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Leominster Woman Held Without Bail on Arson, B&E Charges

December 29, 2017 GMT

By Amanda Burke

aburke@sentinel andenterprise.com

LEOMINSTER -- Despite having no criminal history, the city woman accused of setting fire to her neighbor’s home on Dec. 18 was ordered held without bail following a dangerousness hearing on Thursday.

Linda A. Sbrogna, 54, will be held in a correctional facility in Chicopee until a status hearing on Feb. 8.

She is charged with arson of a dwelling and felony daytime breaking and entering.

Prosecutors say that Sbrogna admitted to breaking into the 51 Douglas Ave. home of Rosemary Allen and her fiancee Paul Legere on Dec. 18 and holding a lighter to the carpeting until the fibers caught fire.


She was arrested hours after firefighters extinguished the blaze and has been held in custody since her Dec. 19 arraignment. It was the third fire a the Douglas Avenue home since the beginning of December.

On Dec. 7, Allen and Legere were forced to move out of their Douglas Avenue residence when a futon caught fire in their living room, Allen said.

The homeowners removed from the home the items that were damaged in the first fir. Just over a week later, at about 1:20 a.m., those items caught fire and cause “heavy damage to the residence,” said Assistant District Attorney Joseph Simmons said at Thursday’s hearing.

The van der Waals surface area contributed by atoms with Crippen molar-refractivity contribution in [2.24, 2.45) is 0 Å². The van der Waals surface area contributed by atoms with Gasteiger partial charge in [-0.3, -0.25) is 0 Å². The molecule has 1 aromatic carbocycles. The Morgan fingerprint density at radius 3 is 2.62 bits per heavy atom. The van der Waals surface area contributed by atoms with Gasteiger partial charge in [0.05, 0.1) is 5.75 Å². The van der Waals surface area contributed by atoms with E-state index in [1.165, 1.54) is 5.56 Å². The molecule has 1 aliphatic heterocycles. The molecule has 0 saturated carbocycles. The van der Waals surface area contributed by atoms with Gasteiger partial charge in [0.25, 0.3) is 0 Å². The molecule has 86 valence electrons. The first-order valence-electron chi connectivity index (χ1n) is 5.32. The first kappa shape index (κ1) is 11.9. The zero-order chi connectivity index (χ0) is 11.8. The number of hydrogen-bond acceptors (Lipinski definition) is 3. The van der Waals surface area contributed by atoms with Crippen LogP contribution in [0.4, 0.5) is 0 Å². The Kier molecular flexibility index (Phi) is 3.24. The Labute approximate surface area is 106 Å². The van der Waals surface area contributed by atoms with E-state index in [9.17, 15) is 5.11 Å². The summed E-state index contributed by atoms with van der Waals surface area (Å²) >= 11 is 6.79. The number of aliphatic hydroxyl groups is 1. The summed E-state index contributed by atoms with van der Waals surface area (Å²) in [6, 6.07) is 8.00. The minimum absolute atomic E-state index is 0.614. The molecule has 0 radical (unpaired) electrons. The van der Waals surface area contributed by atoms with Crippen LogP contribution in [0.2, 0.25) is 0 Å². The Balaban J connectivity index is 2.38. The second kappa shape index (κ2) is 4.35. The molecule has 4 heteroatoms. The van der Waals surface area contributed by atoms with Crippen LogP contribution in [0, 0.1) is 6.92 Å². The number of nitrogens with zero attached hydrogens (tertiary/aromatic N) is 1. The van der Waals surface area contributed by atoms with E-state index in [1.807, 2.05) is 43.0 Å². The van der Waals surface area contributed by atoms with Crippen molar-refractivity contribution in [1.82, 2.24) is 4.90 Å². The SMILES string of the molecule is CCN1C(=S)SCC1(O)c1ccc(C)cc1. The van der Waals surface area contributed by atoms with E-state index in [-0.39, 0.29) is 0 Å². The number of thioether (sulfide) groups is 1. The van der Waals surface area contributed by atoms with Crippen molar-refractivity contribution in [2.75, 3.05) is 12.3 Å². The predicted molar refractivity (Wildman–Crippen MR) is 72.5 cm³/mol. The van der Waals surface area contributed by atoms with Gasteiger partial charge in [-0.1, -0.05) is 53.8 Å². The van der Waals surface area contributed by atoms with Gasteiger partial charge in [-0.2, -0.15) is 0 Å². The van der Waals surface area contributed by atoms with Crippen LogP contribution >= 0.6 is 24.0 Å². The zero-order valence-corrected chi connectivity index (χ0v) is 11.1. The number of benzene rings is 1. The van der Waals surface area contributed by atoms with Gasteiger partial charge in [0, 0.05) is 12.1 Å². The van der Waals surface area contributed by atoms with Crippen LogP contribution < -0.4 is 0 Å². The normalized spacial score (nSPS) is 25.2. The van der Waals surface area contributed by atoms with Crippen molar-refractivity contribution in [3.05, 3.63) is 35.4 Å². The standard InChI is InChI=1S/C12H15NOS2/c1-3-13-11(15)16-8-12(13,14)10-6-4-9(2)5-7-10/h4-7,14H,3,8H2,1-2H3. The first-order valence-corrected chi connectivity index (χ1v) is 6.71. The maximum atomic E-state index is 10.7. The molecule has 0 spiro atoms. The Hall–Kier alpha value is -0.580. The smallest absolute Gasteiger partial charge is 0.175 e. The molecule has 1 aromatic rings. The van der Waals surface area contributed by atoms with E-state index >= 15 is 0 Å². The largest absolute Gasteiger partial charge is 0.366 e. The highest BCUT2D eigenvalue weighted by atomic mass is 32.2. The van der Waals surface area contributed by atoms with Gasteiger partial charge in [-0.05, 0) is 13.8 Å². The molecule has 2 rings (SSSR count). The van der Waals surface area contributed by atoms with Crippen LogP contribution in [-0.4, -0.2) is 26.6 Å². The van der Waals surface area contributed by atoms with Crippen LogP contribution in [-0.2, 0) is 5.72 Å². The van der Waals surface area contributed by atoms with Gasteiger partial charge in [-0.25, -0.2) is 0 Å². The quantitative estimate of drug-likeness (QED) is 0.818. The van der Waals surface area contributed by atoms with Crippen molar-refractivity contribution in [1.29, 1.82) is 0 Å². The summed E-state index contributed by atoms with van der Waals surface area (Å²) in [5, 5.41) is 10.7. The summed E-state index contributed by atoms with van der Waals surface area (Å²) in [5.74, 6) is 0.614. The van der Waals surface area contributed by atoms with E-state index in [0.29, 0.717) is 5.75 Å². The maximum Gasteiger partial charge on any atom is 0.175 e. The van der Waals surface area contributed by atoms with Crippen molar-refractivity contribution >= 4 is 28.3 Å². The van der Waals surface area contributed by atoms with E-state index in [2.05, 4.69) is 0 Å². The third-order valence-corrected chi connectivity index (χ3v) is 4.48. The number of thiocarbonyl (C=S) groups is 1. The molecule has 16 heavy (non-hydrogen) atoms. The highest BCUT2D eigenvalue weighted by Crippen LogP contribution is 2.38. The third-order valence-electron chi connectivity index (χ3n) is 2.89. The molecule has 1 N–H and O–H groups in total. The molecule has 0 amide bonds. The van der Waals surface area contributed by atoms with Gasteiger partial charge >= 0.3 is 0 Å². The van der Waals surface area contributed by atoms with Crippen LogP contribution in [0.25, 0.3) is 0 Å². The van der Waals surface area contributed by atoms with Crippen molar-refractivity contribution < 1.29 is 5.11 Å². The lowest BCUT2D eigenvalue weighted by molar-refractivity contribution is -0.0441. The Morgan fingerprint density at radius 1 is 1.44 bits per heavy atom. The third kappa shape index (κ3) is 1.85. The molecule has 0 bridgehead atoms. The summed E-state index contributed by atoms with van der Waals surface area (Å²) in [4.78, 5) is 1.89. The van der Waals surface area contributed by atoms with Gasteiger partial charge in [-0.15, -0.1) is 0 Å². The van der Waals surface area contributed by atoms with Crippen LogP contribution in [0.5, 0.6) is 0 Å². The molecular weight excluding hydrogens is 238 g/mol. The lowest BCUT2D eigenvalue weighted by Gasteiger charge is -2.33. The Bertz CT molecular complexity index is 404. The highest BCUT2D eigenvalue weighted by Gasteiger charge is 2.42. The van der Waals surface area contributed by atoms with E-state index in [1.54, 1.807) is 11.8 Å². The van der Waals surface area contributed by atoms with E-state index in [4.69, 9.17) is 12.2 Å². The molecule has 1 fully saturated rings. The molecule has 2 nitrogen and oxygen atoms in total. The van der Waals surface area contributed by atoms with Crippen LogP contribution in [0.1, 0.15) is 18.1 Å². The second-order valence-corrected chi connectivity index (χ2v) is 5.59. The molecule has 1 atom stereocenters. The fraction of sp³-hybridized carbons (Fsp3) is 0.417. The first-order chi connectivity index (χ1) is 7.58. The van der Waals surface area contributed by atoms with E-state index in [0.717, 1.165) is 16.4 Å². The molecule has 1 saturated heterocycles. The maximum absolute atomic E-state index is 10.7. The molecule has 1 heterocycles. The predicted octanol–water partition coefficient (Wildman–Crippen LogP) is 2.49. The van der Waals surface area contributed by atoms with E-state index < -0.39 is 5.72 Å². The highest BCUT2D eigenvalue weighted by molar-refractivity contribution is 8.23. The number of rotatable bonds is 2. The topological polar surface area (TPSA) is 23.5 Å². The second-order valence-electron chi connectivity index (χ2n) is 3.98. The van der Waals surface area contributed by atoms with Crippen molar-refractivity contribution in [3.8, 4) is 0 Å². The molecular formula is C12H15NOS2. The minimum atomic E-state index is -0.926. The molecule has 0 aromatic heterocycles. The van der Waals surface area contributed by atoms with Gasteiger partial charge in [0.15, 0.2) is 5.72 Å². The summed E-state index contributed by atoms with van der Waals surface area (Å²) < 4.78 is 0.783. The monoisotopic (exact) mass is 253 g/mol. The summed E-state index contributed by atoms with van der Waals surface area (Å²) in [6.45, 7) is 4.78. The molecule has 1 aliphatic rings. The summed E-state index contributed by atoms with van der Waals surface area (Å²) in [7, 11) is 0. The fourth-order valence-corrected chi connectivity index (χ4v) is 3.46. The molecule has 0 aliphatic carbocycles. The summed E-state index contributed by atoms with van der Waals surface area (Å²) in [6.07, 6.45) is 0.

Simmons argued that Sbrogna should be deemed dangerous and that no conditions of pretrial release that could ensure the public’s safety.

The claim that Sbrogna was dangerous was not disputed by defense attorney Kristen Jay Patria.

However, Patria argued that Sbrogna should be released on house arrest with an order to wear a GPS monitoring device, a request that Worcester Judge David Locke ultimately denied.

On disability for the past six years, Sbrogna “has a rare non-curable and acute condition related to her stomach,” said Patria.

The medical condition, which Patria characterized as “very serious,” requires Sbrogna consume a strict diet and medication.

Sbrogna has not been receiving the “nutrition she requires” or her medication while being held in the correctional facility, said Patria.

Sbrogna previously worked as a certified nursing aid, her attorney said. Her husband, daughter and son-in-law were seated in the court room during the hearing, when Sbrogna sat in a chair before the judge wearing shackles around her wrists and ankles.

Outlining the facts of the case before in District Court Thursday, Simmons said a dispute over the boundary between Sbrogna’s property and that of Allen and Legere has been ongoing for a few years.

After the hearing, Allen said that while she empathizes with Sbrogna’s medical condition she agreed with Locke’s ruling because her neighbor subjected her to “constant terror.”

“I’m sorry that she is not getting the care that she needed but she tortured my life for four or five years,” said Allen. “Nobody protected herself from herself.”